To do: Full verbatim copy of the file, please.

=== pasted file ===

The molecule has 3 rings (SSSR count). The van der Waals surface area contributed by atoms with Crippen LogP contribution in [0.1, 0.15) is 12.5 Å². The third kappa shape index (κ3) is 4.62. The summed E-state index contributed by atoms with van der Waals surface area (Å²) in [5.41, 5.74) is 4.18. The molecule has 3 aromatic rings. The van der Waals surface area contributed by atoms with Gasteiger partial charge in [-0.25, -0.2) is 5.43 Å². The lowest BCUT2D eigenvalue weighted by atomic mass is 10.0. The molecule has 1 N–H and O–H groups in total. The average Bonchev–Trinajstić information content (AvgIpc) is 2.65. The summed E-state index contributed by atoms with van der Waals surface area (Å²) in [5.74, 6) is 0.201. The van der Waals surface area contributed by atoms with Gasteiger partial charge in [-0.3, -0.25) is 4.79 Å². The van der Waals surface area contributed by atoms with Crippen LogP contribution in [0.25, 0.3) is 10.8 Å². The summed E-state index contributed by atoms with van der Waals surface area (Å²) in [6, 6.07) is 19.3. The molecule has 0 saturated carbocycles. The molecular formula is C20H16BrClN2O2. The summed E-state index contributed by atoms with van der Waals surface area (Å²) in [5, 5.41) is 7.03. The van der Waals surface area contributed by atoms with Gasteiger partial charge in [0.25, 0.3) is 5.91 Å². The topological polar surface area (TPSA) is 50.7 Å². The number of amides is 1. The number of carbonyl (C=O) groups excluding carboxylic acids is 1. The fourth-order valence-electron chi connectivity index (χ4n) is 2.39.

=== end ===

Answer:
The molecule has 3 rings (SSSR count). The van der Waals surface area contributed by atoms with Crippen LogP contribution in [0.1, 0.15) is 12.5 Å². The third kappa shape index (κ3) is 4.62. The summed E-state index contributed by atoms with van der Waals surface area (Å²) in [5.41, 5.74) is 4.18. The molecule has 3 aromatic rings. The van der Waals surface area contributed by atoms with Gasteiger partial charge in [-0.25, -0.2) is 5.43 Å². The lowest BCUT2D eigenvalue weighted by atomic mass is 10.0. The molecule has 1 N–H and O–H groups in total. The average Bonchev–Trinajstić information content (AvgIpc) is 2.65. The summed E-state index contributed by atoms with van der Waals surface area (Å²) in [5.74, 6) is 0.201. The van der Waals surface area contributed by atoms with Gasteiger partial charge in [-0.3, -0.25) is 4.79 Å². The van der Waals surface area contributed by atoms with Crippen LogP contribution in [0.25, 0.3) is 10.8 Å². The summed E-state index contributed by atoms with van der Waals surface area (Å²) in [6, 6.07) is 19.3. The molecule has 0 saturated carbocycles. The molecular formula is C20H16BrClN2O2. The summed E-state index contributed by atoms with van der Waals surface area (Å²) in [5, 5.41) is 7.03. The van der Waals surface area contributed by atoms with Gasteiger partial charge in [0.25, 0.3) is 5.91 Å². The topological polar surface area (TPSA) is 50.7 Å². The number of amides is 1. The number of carbonyl (C=O) groups excluding carboxylic acids is 1. The fourth-order valence-electron chi connectivity index (χ4n) is 2.39.